I was born a few months after Star Wars was released, and the trilogy it kicked off became the cultural yardstick of my childhood. Every new fantasy character, toy, plot, vehicle, creature, weapon, soundtrack, video game, and superpower that appeared on my radar was evaluated in relation to The Saga. It was impossible to experience anything like skiing or riding a trail bike through a forest without pretending I was piloting a T-47 on Hoth, or speeder bike on Endor. I attached a 12 inch Boba Fett action figure to a monofilament zip line in my backyard because the bounty hunter’s micro-flights in Jedi merely whet my appetite.
I still have fifty or so original Kenner action figures, including a Tauntaun with a parting rubber stomach for gut-thawing Hoth Luke. I expanded my Dagobah playset with acres of mission brown papier-m ch , and my dad painstakingly built a Millennium Falcon kit the size of a family pizza with a brilliant light strip in the rear powered by six D batteries, with which I frequently made the jump into hyperspace, and most likely destroyed in a fiery collision with an asteroid (dog). I still have an X-wing, and I’m still jealous of a childhood friend who had a Bespin Twin-Pod Cloud Car. I have one of the pilots with those epic clam shell helmets, just not the car!
Needless to say, the Star Wars universe was a big deal to me. With a kid’s imagination, I practically had one foot inside it, and I’d do anything I could to slide it a bit further into that galaxy far, far away, cocooning myself inside its stories and imagery. So when I caught wind of a rumour (post-Empire Strikes Back, when I was about six), that Star Wars was but one episode of a nine act saga (potentially explaining the mysteriously non-sequential episode numbers), and that each of these acts had been crammed into a book (I pictured as a bespoke medieval Bible), I simply had to feast of its secrets.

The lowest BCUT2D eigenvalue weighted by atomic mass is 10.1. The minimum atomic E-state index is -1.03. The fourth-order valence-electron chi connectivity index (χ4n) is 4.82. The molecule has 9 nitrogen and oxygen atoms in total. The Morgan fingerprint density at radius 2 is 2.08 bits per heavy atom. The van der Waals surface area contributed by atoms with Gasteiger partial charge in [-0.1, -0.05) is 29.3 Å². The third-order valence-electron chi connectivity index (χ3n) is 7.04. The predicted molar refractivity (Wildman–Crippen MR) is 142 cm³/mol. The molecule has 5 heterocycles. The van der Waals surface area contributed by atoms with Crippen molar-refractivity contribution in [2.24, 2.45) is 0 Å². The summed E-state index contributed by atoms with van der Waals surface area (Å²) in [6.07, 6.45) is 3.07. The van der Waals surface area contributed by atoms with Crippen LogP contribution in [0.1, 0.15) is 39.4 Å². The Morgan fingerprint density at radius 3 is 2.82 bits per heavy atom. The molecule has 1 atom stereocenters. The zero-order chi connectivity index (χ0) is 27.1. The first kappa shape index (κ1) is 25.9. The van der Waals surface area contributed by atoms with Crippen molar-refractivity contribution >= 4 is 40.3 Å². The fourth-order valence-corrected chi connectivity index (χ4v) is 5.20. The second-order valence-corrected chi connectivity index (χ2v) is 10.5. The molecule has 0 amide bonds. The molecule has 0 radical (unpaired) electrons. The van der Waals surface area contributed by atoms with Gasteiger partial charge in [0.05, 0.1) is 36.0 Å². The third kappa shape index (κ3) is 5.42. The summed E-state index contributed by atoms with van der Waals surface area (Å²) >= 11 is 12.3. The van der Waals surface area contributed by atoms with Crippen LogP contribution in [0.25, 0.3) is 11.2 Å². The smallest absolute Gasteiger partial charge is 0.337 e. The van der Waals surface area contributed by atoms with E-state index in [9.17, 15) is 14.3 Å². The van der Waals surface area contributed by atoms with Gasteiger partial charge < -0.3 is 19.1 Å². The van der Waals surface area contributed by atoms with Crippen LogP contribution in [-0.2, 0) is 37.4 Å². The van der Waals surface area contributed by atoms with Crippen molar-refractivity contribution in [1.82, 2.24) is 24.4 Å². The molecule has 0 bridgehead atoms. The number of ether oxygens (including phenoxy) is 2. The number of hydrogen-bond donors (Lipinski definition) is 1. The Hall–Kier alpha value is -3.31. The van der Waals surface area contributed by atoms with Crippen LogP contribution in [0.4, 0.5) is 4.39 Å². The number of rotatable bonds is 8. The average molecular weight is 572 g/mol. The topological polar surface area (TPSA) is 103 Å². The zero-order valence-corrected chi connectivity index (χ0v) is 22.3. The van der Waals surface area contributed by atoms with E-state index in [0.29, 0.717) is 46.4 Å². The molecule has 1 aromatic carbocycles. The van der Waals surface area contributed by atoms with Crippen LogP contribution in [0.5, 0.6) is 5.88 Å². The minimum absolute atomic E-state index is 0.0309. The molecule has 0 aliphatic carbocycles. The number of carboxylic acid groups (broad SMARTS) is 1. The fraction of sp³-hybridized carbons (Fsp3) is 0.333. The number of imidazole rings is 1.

For comparison’s sake, I had a full-blown hissy fit when a local grocery store sold out of the R2-D2 popsicle advertised on its popsicle chart. My mother was very cagey about it, though. The kindest thing would have been to put me out of my misery. But either because she genuinely believed something one of her loopy pals at aerobics had passed on from their teenage son, or because she’s a black belt fantasist, she allowed me to believe that it was real enough, just incredibly rare. Illicit even. Like The Necronomicon. Or Eddie Murphy Raw.
All these years later, it’s amusing to consider that this tall tale will come true … more or less; that nine canon Star Wars stories will exist. But more than that, exciting, albeit a ‘once bitten, twice shy’ kind: The Prequels. Gah! I don’t think anyone felt more let down by them than those of us who loved the original films as children, and were rendered delirious by the prospect of being transported back to those formative experiences of wonder and joy.
Fortunately, our fantasies weren’t crushed by Trilogy II. That George Lucas could match, let alone add to, his original masterpieces, certainly, but there’s never been a question as to whether Star Wars has the potential to live on. And with its artistically ailing creator more or less out of the way, we have, once again, a new hope! So, what are the ten things that Trilogy III simply must provide us with in order to redeem The Saga and bring balance to The Force?
The post Star Wars: 10 Things We Want From The New Trilogy appeared first on WhatCulture!.